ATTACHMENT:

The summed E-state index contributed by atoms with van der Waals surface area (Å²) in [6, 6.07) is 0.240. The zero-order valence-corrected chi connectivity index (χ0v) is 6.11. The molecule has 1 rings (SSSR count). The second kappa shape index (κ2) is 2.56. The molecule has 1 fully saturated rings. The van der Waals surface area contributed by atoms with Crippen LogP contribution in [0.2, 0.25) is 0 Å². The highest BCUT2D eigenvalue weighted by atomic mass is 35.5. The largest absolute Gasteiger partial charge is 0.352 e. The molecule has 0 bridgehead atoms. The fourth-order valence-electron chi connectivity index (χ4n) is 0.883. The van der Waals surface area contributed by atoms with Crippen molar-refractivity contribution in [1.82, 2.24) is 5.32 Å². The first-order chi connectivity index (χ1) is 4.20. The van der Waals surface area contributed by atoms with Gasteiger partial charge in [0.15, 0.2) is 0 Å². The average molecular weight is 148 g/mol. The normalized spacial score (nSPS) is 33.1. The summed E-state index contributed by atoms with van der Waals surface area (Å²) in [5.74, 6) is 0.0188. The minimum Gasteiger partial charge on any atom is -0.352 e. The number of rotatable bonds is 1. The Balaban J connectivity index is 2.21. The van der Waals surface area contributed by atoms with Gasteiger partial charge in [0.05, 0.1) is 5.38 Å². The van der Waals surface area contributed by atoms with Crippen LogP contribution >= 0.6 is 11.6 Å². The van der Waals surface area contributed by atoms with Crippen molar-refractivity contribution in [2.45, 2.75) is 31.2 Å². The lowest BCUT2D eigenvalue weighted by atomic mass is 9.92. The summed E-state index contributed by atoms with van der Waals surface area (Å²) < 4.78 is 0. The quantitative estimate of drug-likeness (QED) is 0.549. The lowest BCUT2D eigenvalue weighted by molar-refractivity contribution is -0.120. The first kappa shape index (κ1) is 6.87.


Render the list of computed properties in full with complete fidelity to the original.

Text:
The summed E-state index contributed by atoms with van der Waals surface area (Å²) in [6, 6.07) is 0.240. The zero-order valence-corrected chi connectivity index (χ0v) is 6.11. The molecule has 1 rings (SSSR count). The second kappa shape index (κ2) is 2.56. The molecule has 1 fully saturated rings. The van der Waals surface area contributed by atoms with Crippen LogP contribution in [0.2, 0.25) is 0 Å². The highest BCUT2D eigenvalue weighted by atomic mass is 35.5. The largest absolute Gasteiger partial charge is 0.352 e. The molecule has 0 bridgehead atoms. The fourth-order valence-electron chi connectivity index (χ4n) is 0.883. The van der Waals surface area contributed by atoms with Crippen molar-refractivity contribution in [1.82, 2.24) is 5.32 Å². The first-order chi connectivity index (χ1) is 4.20. The van der Waals surface area contributed by atoms with Gasteiger partial charge in [0.15, 0.2) is 0 Å². The average molecular weight is 148 g/mol. The normalized spacial score (nSPS) is 33.1. The summed E-state index contributed by atoms with van der Waals surface area (Å²) in [5.74, 6) is 0.0188. The minimum Gasteiger partial charge on any atom is -0.352 e. The number of rotatable bonds is 1. The Balaban J connectivity index is 2.21. The van der Waals surface area contributed by atoms with Gasteiger partial charge in [0.05, 0.1) is 5.38 Å². The van der Waals surface area contributed by atoms with Crippen LogP contribution >= 0.6 is 11.6 Å². The van der Waals surface area contributed by atoms with Crippen molar-refractivity contribution in [2.45, 2.75) is 31.2 Å². The lowest BCUT2D eigenvalue weighted by atomic mass is 9.92. The summed E-state index contributed by atoms with van der Waals surface area (Å²) < 4.78 is 0. The quantitative estimate of drug-likeness (QED) is 0.549. The lowest BCUT2D eigenvalue weighted by molar-refractivity contribution is -0.120. The first kappa shape index (κ1) is 6.87.